Eviation Takes To The Air With All-Electric Flight

can be reached at meehna@gmail.com
can be reached at meehna@gmail.com
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The electric revolution isn’t just coming, it’s upon us. We have all-electric cars, trains, scooters, VTOLs and even surfboards. And now Israeli-based Eviation is the first to the party with Alice, the world’s first full-sized, all-electric aircraft.

  • At the Paris airshow this year, Eviation debuted the first all-electric commuter plane.
  • Seating a maximum of 9, the plane is designed for regional routes up to 650 miles.
  • With aviation responsible for 2-3% of global emissions, replacing petroleum-engine planes with electric motors will make a huge difference in cleaning up the environment.
Photo courtesy of The Points Guy

Presented at the Paris Airshow in June, Alice can take to the air carrying a max of 9 passengers for up to 650 miles on a single charge. Surprisingly, it will only take three hours to plug in and recharge, according to Omer Bar-Yohay, Eviation’s CEO. With a cruising speed of 240 knots (276 mph) and designed to fly at 10,000 feet, Alice gets her thrust from three electric motors and a 900 kWh lithium-ion battery weighing 3,500kg(7,700 lb). For comparison, Alice’s battery is about nine times the size than the largest one Tesla puts in its cars.

When you look at the statistics, transportation is responsible for 14% of global emissions, with aviation contributing  2%-3% — which is almost 20% of the total! On the other hand, all-electric planes produce 0%, no emissions at all. And, customers are on board with the transition. According to a survey conducted by investment bank UBS in the U.S. and Germany, 22% of people have reduced air travel in consideration of the environment. That number jumps to over 50% for people under 44.

Eviation plans to have Alice approved by the Federal Aviation Administration next year and to start manufacturing the plane in the U.S. by 2021 to deliver in 2022. A test flight will take place in Arizona, where the company will build the planes.

Regional Airlines Will Become Zero-Emissions

Regional airline Cape Air already gave its vote of confidence with an order of 92 models for the $4 million-dollar aircraft. Although you might not have heard of Cape Air, it’s one of the largest regional airlines in the U.S. Located in Massachusetts, it serves about half a million passengers a year with hundreds of short flights a day. The company has already positioned itself as an environmentally friendly airline.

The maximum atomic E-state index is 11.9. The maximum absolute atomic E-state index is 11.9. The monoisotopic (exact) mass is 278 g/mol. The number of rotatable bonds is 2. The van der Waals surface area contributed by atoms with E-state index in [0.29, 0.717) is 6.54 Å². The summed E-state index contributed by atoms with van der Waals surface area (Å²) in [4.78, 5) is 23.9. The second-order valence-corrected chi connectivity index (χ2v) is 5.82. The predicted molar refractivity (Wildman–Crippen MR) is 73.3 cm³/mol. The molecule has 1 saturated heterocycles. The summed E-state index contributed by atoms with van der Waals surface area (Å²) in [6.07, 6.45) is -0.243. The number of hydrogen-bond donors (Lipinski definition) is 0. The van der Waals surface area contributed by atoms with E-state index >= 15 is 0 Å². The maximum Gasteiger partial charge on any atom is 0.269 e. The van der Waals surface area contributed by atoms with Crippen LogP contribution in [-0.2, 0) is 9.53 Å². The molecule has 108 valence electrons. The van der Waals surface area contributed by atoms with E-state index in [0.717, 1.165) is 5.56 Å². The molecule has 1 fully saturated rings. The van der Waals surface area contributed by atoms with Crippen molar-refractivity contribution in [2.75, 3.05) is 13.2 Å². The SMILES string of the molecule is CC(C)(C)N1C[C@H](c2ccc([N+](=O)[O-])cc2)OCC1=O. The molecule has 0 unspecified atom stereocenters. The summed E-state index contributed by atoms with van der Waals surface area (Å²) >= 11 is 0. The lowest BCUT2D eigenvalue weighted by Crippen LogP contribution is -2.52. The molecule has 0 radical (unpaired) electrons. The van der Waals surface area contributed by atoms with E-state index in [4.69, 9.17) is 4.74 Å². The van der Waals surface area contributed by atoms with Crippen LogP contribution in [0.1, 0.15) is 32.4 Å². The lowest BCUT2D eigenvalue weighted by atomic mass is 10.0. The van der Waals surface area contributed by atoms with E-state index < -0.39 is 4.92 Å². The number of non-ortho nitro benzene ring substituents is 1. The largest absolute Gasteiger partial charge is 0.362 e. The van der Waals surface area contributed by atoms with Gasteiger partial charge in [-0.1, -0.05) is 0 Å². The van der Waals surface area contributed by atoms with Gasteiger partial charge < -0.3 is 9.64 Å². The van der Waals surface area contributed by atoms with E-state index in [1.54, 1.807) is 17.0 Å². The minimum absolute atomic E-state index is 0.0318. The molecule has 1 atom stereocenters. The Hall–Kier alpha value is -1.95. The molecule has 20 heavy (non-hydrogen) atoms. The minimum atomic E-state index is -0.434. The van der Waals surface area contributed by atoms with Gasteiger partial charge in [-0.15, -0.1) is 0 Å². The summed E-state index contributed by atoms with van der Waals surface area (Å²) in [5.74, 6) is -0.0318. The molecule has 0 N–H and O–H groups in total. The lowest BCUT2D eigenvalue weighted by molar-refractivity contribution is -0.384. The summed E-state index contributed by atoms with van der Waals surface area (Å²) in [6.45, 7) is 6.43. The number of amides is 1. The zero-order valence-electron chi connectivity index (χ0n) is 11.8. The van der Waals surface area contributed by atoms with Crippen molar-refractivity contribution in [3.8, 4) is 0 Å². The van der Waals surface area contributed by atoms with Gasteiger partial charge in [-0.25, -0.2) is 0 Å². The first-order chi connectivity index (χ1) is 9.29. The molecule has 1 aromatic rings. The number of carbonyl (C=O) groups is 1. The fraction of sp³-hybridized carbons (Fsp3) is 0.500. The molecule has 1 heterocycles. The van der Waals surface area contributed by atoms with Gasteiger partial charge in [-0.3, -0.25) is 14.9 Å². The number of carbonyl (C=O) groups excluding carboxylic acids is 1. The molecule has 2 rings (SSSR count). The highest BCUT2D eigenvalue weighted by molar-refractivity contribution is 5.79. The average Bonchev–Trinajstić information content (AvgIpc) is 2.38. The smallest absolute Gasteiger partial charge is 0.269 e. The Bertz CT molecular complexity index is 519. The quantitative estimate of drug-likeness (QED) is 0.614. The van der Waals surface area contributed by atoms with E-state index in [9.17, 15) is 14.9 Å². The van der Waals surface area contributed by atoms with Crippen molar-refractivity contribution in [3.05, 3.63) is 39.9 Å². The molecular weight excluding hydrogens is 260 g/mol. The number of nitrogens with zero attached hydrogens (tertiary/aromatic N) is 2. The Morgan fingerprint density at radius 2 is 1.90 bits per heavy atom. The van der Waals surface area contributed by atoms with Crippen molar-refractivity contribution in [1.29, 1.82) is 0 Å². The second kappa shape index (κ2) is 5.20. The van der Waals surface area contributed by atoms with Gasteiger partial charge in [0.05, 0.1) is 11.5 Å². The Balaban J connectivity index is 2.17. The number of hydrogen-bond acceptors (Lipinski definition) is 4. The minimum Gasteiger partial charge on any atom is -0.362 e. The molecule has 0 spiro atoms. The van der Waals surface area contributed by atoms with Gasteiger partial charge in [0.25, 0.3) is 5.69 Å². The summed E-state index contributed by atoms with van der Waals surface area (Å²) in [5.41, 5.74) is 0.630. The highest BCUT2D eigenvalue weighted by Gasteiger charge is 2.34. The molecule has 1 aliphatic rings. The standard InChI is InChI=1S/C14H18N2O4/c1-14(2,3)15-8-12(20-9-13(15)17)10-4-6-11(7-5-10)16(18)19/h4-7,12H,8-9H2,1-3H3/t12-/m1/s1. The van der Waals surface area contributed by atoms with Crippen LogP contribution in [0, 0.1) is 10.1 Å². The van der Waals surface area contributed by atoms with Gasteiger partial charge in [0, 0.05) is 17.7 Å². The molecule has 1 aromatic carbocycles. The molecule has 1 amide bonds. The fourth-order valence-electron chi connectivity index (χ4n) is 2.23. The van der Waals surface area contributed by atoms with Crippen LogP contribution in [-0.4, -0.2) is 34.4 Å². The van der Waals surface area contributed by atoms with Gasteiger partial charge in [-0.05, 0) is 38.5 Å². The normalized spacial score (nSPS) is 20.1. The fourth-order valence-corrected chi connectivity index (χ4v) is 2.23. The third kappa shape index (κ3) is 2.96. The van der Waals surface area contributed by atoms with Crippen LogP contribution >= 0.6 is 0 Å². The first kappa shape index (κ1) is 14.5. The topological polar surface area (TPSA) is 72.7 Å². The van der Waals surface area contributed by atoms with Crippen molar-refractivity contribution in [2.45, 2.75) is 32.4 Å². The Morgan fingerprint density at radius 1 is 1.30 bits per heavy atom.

“Cape Air has never been just another airline. We are a company of firsts, and one with a deep sense of social responsibility,” said Cape Air founder and CEO Dan Wolf. “Seven years ago, we were recognized by the EPA for our sustainability efforts. Today, we are stewards in what is the world’s single most emissions-laden industries. We see tremendous opportunities to reduce the environmental impact of our operations, and to help our employees and communities do that as well. Augmenting our fleet with the all-electric Alice aircraft is the next chapter in our future.”

Since batteries don’t have the capacity to hold enough energy for long flights, short regional hauls are the perfect place to start. Of course, as battery technology improves that will change. And, in addition to Cape Air looking like an environmental hero, electric-powered flights make good fiscal sense.

Smart For Finances And The Environment

According to MagniX, it costs 10 times less to operate on fuel costs alone. Also, it says that less maintenance, sturdier systems and faster turnaround on electric planes could potentially save short-haul airlines millions per year. UBS seconds the motion with an estimate that greening up aviation could be worth $178 billion dollars, predicting the first Hybrid Electric (HE) 50 to 70-seater plane ready to go in 2028.

To power Alice, Eviation uses three electric motors on the tail and one on each wingtip, sourcing the motors from Siemens and MagniX. Interestingly, Rolls Royce is acquiring Siemens’ eAircraft to augment its electric division. Yes, Rolls Royce is jumping into electric aircraft motors.

Other suppliers, such as Boeing, are making investments to electrify their fleets. Sometimes, though, it takes an upstart like Eviation (or Tesla) to push the boundaries into a new era of technology. And, it comes just in time for us to save the planet, if we’re lucky.

About the Author

can be reached at meehna@gmail.com
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